Here’s the deal: I’m not a big fan of turning my soul over to other people. I’m not into letting other people lead me by the hand. And I’m sure as hell not about to willingly give up my body to a bunch of random spirits that aren’t from my neighborhood.

You know what else? I don’t like all this talk from religious folks about “the highest wisdom” or understanding. Sounds nice, but the practice of having tantric sex with female consorts to promulgate worshiped deities so they can live on in our samsaric world and further continue to have a bunch of tantric sex under holy pretexts sounds like a scam to me.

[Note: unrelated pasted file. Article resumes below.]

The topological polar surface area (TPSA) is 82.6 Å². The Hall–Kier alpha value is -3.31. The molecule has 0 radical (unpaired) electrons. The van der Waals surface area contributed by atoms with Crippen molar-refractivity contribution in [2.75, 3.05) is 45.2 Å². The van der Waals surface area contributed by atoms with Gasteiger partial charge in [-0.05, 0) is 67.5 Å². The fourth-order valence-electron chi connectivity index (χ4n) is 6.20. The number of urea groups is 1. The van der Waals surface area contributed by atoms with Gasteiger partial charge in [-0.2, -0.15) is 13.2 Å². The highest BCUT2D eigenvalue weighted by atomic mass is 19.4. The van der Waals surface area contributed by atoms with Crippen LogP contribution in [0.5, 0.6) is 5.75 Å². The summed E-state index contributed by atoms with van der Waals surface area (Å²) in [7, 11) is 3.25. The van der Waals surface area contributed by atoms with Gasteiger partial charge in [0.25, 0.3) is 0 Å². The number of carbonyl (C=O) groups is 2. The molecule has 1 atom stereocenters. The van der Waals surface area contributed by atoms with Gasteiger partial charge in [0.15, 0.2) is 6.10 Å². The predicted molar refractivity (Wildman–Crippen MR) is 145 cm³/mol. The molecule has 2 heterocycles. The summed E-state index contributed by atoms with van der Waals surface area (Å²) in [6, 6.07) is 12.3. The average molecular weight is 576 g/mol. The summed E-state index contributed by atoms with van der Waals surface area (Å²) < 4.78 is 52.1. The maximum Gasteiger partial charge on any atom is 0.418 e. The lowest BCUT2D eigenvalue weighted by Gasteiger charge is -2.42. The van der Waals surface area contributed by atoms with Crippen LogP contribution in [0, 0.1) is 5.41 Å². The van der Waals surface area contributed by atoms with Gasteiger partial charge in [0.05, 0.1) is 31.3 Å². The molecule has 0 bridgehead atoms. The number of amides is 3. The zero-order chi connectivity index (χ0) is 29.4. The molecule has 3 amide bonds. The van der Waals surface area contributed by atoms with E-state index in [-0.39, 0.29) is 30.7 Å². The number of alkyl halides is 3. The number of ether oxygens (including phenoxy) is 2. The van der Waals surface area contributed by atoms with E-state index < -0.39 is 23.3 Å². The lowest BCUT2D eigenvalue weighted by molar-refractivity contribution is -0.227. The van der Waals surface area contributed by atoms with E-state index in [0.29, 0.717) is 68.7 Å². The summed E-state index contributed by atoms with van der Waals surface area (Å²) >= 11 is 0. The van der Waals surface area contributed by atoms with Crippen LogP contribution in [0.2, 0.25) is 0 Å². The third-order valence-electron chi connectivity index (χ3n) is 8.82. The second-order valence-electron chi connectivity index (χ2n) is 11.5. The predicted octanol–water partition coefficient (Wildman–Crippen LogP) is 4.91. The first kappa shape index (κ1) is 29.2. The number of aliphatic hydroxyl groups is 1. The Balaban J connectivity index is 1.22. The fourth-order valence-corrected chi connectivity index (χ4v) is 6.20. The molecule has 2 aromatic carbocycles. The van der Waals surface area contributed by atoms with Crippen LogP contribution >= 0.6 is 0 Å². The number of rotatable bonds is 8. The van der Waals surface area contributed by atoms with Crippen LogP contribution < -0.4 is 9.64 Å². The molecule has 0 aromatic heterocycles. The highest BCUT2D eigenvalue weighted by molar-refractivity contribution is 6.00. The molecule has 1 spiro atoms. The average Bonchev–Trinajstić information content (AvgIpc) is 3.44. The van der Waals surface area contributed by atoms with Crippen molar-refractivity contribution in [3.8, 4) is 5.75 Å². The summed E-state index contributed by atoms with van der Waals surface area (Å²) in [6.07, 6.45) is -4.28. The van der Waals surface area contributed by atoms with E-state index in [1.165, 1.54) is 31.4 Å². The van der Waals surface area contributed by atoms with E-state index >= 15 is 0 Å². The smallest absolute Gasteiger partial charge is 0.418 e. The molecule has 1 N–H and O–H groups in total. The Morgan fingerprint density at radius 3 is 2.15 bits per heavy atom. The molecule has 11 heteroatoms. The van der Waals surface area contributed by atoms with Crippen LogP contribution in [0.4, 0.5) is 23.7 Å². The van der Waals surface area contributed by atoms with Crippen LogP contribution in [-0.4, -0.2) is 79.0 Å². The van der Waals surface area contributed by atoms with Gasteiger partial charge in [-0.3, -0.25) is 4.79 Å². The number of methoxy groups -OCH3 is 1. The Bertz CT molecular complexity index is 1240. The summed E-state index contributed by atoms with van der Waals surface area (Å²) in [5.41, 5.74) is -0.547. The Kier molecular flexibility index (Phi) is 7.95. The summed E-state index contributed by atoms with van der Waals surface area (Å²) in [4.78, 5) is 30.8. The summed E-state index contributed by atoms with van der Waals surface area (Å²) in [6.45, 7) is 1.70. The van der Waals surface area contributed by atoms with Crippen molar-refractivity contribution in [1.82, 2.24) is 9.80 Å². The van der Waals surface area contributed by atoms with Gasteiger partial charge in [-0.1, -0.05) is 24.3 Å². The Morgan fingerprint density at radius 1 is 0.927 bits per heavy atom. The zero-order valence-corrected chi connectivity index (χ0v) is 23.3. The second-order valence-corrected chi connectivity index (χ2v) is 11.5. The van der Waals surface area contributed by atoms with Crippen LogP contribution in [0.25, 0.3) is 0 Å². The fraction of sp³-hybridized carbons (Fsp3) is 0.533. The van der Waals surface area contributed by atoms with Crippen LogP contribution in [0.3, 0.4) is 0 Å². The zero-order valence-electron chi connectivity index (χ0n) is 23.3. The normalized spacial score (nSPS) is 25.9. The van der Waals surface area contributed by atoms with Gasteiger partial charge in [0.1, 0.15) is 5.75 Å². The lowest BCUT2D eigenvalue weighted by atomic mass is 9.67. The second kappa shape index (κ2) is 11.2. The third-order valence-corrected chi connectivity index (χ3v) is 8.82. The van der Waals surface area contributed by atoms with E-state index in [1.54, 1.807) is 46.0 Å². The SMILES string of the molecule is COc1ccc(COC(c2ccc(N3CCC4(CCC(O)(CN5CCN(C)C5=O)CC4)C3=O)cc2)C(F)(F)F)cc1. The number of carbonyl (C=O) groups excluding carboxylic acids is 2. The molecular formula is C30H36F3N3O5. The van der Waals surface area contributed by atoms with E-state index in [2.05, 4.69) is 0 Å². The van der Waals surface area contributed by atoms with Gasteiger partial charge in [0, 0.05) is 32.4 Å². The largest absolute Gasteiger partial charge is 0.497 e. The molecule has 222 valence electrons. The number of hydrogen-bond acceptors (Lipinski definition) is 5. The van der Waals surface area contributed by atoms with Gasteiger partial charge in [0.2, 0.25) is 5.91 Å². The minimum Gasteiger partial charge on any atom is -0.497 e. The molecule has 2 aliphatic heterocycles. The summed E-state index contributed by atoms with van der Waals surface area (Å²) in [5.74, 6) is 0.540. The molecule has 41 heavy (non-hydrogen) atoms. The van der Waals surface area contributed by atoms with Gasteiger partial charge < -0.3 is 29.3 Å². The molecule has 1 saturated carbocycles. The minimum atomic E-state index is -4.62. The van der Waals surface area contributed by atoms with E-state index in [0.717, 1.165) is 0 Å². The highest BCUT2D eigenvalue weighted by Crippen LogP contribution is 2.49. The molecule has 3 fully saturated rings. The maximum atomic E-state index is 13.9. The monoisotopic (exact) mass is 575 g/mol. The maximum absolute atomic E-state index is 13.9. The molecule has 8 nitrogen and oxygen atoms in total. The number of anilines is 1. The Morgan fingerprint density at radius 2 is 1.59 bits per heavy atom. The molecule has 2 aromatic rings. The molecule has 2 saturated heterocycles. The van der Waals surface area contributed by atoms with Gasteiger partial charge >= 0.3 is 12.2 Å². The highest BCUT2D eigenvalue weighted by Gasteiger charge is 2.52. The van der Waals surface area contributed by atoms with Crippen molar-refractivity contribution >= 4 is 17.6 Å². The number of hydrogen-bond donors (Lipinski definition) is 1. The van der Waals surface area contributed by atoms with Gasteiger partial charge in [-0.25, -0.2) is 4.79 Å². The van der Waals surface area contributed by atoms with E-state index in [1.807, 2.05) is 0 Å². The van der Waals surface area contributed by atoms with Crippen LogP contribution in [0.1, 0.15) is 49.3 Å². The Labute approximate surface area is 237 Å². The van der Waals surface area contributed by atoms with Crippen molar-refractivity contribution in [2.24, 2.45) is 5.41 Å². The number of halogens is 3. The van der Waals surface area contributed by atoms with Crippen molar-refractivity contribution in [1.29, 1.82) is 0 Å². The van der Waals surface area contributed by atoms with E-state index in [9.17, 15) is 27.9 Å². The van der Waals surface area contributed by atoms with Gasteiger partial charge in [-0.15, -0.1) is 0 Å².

What pisses me off is those people will resort to saying, “this is the one true way” or “this is the fastest method”. I’m just saying, if there’s a faster method to reality, there’s a catch. I know guys like Bradley Warner don’t have much in the way of an extensive vocabulary or particularly profound view or artistic expression, but he’s right when he says you can’t let people do your work for you. If there’s a tantric method to speeding up awakening you’re either (A) getting possessed by a foreign spirit or entity or (B) being fed an illusion of what the primordial state is and working from there or (C) being fed a placebo. That’s fine if it works, but you still didn’t get there yourself, and even if you’re just being given an illusion that’s not that much different than a mushroom trip.